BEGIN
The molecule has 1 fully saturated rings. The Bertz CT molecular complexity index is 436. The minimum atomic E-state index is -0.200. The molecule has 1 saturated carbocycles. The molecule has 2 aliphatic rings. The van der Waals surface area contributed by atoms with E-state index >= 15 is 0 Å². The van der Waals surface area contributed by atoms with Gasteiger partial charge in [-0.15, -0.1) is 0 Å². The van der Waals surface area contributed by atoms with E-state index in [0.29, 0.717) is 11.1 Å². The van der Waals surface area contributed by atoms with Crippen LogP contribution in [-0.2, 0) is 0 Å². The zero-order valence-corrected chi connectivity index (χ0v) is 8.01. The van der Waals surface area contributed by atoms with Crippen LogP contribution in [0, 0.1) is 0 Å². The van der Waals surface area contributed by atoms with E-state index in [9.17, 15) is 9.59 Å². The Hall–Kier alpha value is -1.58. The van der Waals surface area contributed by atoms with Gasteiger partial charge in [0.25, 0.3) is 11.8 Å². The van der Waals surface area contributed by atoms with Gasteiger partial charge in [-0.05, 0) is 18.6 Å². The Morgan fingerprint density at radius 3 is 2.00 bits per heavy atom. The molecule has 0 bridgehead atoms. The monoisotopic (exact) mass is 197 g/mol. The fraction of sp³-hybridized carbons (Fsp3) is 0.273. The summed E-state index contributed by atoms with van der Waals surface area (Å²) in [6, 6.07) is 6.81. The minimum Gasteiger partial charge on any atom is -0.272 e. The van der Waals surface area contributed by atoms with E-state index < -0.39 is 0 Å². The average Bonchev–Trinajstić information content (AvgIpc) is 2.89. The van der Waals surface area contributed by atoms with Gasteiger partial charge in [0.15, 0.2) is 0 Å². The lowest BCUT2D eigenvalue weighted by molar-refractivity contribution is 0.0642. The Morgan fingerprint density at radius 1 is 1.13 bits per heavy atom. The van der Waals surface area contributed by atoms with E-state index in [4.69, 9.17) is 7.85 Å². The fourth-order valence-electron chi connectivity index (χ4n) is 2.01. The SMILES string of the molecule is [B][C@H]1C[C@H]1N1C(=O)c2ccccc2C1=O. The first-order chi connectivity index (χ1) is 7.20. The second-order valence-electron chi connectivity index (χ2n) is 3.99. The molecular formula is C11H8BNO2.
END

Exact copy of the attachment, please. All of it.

The molecule has 1 fully saturated rings. The Bertz CT molecular complexity index is 436. The minimum atomic E-state index is -0.200. The molecule has 1 saturated carbocycles. The molecule has 2 aliphatic rings. The van der Waals surface area contributed by atoms with E-state index >= 15 is 0 Å². The van der Waals surface area contributed by atoms with Gasteiger partial charge in [-0.15, -0.1) is 0 Å². The van der Waals surface area contributed by atoms with E-state index in [0.29, 0.717) is 11.1 Å². The van der Waals surface area contributed by atoms with Crippen LogP contribution in [-0.2, 0) is 0 Å². The zero-order valence-corrected chi connectivity index (χ0v) is 8.01. The van der Waals surface area contributed by atoms with Crippen LogP contribution in [0, 0.1) is 0 Å². The van der Waals surface area contributed by atoms with E-state index in [9.17, 15) is 9.59 Å². The Hall–Kier alpha value is -1.58. The van der Waals surface area contributed by atoms with Gasteiger partial charge in [0.25, 0.3) is 11.8 Å². The van der Waals surface area contributed by atoms with Gasteiger partial charge in [-0.05, 0) is 18.6 Å². The Morgan fingerprint density at radius 3 is 2.00 bits per heavy atom. The molecule has 0 bridgehead atoms. The monoisotopic (exact) mass is 197 g/mol. The fraction of sp³-hybridized carbons (Fsp3) is 0.273. The summed E-state index contributed by atoms with van der Waals surface area (Å²) in [6, 6.07) is 6.81. The minimum Gasteiger partial charge on any atom is -0.272 e. The van der Waals surface area contributed by atoms with E-state index < -0.39 is 0 Å². The average Bonchev–Trinajstić information content (AvgIpc) is 2.89. The van der Waals surface area contributed by atoms with Gasteiger partial charge in [0.15, 0.2) is 0 Å². The lowest BCUT2D eigenvalue weighted by molar-refractivity contribution is 0.0642. The Morgan fingerprint density at radius 1 is 1.13 bits per heavy atom. The van der Waals surface area contributed by atoms with E-state index in [4.69, 9.17) is 7.85 Å². The fourth-order valence-electron chi connectivity index (χ4n) is 2.01. The SMILES string of the molecule is [B][C@H]1C[C@H]1N1C(=O)c2ccccc2C1=O. The first-order chi connectivity index (χ1) is 7.20. The second-order valence-electron chi connectivity index (χ2n) is 3.99. The molecular formula is C11H8BNO2.